WFAA8's decidedly different David Schechter (and that's a good thing)
04/27/12 01:39 PM
By ED BARK
David Schecter is distinctly different. Not in a loose cannon way, but in a way that prompts me to say, "Why can't more TV reporters be this way?"
He's been at Dallas-based WFAA8 since September 2006. And his Clark Kent-ish appearance, previously noted in these spaces, does not mask an ability to leap over tall buildings in a single bound after emerging from a phone booth.
But Schechter does know how to report on the fly while also showing a knack for settling in with a subject for a nicely tuned feature.
His instincts aren't always fool-proof. His illustrative uses of Barbie dolls back in 2008 were painful to behold. Perhaps he was foolishly trying to one-up colleague Brad Watson's doll-athon during the 2006 Texas gubernatorial campaign.
Far more often than not, though, Schechter stands out in a good way. His November 2010 story, on a mourning Hunt County dog named Spot , had an instant classic feel to it. He's a stylist with substance, a guy who really tries to bring something different to the table without over-turning it.
Schechter also has a personal blog called Sheckmo.com, to which he contributes sporadically. I hadn't seen it until he tweeted this week: "Fighting my way through a news funk." He included a companion link to Sheckmo, in which his short blog post began, "It happens two or three times a year. A sinking feeling that has a way of sneaking up on me. What is it? The sense that a good story will never come along again."
That's an eye-catcher. And also uncommonly introspective. So I tweeted back, "I know the feeling at times, David. Can you arrange a big WFAA personnel shift & then leak it to me? JUST kidding!!!"
Schechter played along with this reply: "We are getting a Chip Moody avatar. But you didn't hear it here."
He referred to the late WFAA8 anchor who also previously worked at KDFW-TV and KXAS-TV before fighting a long losing battle with Hodgkins Disease. Moody died in late December of 2001, well before Schechter arrived at WFAA8. So he has a sense of history as well as a sharp wit. And believe me, Moody would have appreciated the reference.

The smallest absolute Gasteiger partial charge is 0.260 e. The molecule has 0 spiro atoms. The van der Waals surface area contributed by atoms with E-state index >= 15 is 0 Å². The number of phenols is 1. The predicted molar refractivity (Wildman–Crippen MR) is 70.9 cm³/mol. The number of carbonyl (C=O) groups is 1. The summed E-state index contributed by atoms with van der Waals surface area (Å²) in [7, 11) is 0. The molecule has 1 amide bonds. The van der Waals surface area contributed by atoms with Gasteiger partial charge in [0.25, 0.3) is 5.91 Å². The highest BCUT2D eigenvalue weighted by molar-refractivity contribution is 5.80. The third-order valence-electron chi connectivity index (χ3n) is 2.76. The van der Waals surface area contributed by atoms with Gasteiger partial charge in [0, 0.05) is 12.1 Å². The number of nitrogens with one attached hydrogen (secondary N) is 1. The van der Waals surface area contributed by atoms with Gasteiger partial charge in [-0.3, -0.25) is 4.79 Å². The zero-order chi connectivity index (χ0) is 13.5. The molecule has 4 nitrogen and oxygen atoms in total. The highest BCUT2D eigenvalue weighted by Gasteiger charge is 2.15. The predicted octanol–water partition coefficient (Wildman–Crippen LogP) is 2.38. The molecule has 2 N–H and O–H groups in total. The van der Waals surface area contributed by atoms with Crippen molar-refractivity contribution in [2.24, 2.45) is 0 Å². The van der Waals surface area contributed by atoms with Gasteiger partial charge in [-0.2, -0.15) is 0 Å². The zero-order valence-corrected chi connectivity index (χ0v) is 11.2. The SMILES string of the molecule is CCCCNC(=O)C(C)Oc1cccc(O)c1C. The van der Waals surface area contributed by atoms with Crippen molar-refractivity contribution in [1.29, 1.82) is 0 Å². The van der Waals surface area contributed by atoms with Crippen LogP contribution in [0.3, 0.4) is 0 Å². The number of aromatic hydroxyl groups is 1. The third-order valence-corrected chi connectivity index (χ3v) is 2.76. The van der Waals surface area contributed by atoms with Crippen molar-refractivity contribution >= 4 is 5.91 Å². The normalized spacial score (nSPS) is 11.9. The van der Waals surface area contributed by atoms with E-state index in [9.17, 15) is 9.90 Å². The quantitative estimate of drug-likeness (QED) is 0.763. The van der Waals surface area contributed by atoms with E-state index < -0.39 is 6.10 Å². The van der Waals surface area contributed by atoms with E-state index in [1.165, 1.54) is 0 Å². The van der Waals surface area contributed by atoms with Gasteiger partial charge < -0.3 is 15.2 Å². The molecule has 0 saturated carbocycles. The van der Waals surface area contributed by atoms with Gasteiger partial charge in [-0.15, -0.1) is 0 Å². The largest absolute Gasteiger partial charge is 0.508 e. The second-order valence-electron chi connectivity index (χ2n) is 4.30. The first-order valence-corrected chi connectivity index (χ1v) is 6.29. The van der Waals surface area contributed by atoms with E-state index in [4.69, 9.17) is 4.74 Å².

Schechter's Sheckmo post underscored the very real insecurities that grip many a reporter or anchor, both at the local and national level. It reminded me of the time a veteran actor told me of the time he witnessed Jimmy Stewart sobbing after he had completed work on another picture. What was wrong? Stewart said he feared that this was it, that no one would ever want him again for another role. Stewart was in the prime of his career at the time, but he wasn't at all kidding.
Schechter wrote that his own sinking feeling "happened again last week and I spent my lunch time shuffling around downtown Dallas like a zombie. To me there is nothing more exciting in the world than chasing down a big story . . . But when a high ends there's nowhere to go but down. As many times as I've been around the block, somehow it still surprises me that after every great feast there's still a famine. A time when my story coffers are empty and I wonder if they'll ever fill up again."
But in the end, "another challenging story has always come along," Schechter wrote. "When I felt that old funk come on last week, it helped to trust in that truth. I tried to relax into the uncertainty. Then, after some anxious hours I plopped down on my desk, brushed off a dusty idea, made a few calls, held the thing up to the light and realized -- there might be something interesting here."
All of which makes him one of the more interesting and insightful reporters in this market. A guy who knows how to mess around and when to settle in. A guy whom I've never met personally but feel as though I know.